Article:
Your doctor should give you some general recommendations as to what type of compression stocking will be best for treatment of your varicosities. There are several different classes of compression, ranging from over-the-counter options (10-15 mmHg) all the way to prescription products that are custom made (greater than 50 mmHg). In the United States, there are three distinct classes, with Class I ranging from 15-20 mmHg; Class II ranging from 20-30 mmHg; and Class 3, ranging from 30-40 mmHg. Again, your doctor will evaluate your individual condition and make an appropriate recommendation. However, in terms of general comfort based on surveys of those who wear these medical stockings, a compression level of approximately 15-20 mmHg can do wonders for varicosity and venous insufficiency, and are also well tolerated by the patients who wear them. This is very important, as if they are too uncomfortable, the patient will not use them and the goals of wearing them will not be achieved.

How to Use Compression Stockings

Compression stocking are generally made similar in appearance to regular socks. In cases of edema, the stocking should be applied before the leg has had a chance to allow the swelling to set in. Therefore, the ideal time is to put them on as soon as you get up in the morning, or right after drying yourself off if you take a shower. Many people experience issues with getting the stockings on. Rest assured, you are not alone. Many users have devised tips and tricks to this, almost perfecting their method to a science. For instance, one very effective way to ease getting these medical stockings on your legs is to lie down with your leg in the air. This causes all of that extra pooled blood to flow back into the body and leave the leg, reducing the swelling of the varicosity by a measurable amount. It is also important to note the one should never sleep in compression stocking or any type of hosiery for varicose veins unless you are specifically told to do so by your doctor.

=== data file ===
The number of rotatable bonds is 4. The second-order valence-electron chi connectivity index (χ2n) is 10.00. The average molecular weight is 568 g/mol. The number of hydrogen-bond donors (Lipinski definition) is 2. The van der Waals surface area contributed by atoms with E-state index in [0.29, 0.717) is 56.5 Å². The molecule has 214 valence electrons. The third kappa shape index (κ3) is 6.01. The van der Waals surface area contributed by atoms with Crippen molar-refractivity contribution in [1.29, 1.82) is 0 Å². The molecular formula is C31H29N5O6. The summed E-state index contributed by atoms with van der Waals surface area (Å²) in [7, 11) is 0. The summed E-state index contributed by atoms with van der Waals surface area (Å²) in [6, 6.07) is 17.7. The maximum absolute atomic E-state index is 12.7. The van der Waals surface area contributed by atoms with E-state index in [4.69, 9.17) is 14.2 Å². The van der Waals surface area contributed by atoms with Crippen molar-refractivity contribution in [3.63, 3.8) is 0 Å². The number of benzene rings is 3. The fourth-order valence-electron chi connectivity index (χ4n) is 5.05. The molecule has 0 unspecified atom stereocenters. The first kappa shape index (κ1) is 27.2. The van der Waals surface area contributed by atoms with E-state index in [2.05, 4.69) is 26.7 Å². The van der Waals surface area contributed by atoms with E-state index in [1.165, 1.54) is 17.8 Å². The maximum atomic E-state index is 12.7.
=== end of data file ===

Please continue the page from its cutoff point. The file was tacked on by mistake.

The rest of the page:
Which Brand Should I Choose?

This can be a tough decision, as there are quite a few places in which to buy these compression stockings. They can be purchased at just about every department store in the nation, not to mention from a plethora of online vendors and medical supply stores. For the best brand, it will really come down to personal preference and budget, as each of the major brands carry a budget-friendly version as well as a higher-end version. With that said, most people will readily say that this is one product where the higher-end products really do make a difference, and to buy them if at all possible. Specifically, many people have written great reviews about the Therafirm EASE Open-Toe stockings and Sigvaris stockings. Sigvaris is the largest manufacturer of compression stockings in the world, and their expertise in the field allows them to focus quite a bit of research into their next generation products. The prices on Sigvaris stockings are somewhat high, but most people will agree that the quality of this brand of medical stocking is matched by none.

Conclusion

In close, the take-away here is that the most important suggestion for which compression stockings to use should be the suggestion and recommendation of your treating physician. After you have gotten used to wearing them and know what class of stocking you can tolerate, do a little research into the different brands available, including Therafirm and Sigvaris. When used correctly, these devices have the capability to be an effective adjuvant therapy in the conservative treatment and management of varicose veins, especially for those who do not wish to go under the knife.